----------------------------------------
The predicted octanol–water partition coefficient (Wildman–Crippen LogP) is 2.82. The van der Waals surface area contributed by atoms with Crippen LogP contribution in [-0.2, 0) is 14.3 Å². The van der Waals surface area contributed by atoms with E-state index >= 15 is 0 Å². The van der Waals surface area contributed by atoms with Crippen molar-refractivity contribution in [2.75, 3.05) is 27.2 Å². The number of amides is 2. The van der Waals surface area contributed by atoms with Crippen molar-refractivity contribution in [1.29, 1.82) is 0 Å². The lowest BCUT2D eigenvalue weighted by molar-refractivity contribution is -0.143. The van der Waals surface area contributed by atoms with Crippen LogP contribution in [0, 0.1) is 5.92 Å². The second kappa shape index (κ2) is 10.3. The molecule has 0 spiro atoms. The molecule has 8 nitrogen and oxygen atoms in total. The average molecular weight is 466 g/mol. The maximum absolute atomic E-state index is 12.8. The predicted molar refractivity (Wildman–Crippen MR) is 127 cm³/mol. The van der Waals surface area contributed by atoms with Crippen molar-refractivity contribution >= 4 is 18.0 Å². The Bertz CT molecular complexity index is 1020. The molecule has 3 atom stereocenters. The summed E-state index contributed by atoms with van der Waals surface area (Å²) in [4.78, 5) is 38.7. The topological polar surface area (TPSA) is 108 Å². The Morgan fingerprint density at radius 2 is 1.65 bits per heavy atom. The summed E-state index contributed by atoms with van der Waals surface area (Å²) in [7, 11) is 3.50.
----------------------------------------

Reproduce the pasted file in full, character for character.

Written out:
The predicted octanol–water partition coefficient (Wildman–Crippen LogP) is 2.82. The van der Waals surface area contributed by atoms with Crippen LogP contribution in [-0.2, 0) is 14.3 Å². The van der Waals surface area contributed by atoms with E-state index >= 15 is 0 Å². The van der Waals surface area contributed by atoms with Crippen molar-refractivity contribution in [2.75, 3.05) is 27.2 Å². The number of amides is 2. The van der Waals surface area contributed by atoms with Crippen molar-refractivity contribution in [1.29, 1.82) is 0 Å². The lowest BCUT2D eigenvalue weighted by molar-refractivity contribution is -0.143. The van der Waals surface area contributed by atoms with Crippen LogP contribution in [0, 0.1) is 5.92 Å². The second kappa shape index (κ2) is 10.3. The molecule has 0 spiro atoms. The molecule has 8 nitrogen and oxygen atoms in total. The average molecular weight is 466 g/mol. The maximum absolute atomic E-state index is 12.8. The predicted molar refractivity (Wildman–Crippen MR) is 127 cm³/mol. The van der Waals surface area contributed by atoms with Crippen molar-refractivity contribution >= 4 is 18.0 Å². The Bertz CT molecular complexity index is 1020. The molecule has 3 atom stereocenters. The summed E-state index contributed by atoms with van der Waals surface area (Å²) in [4.78, 5) is 38.7. The topological polar surface area (TPSA) is 108 Å². The Morgan fingerprint density at radius 2 is 1.65 bits per heavy atom. The summed E-state index contributed by atoms with van der Waals surface area (Å²) in [7, 11) is 3.50.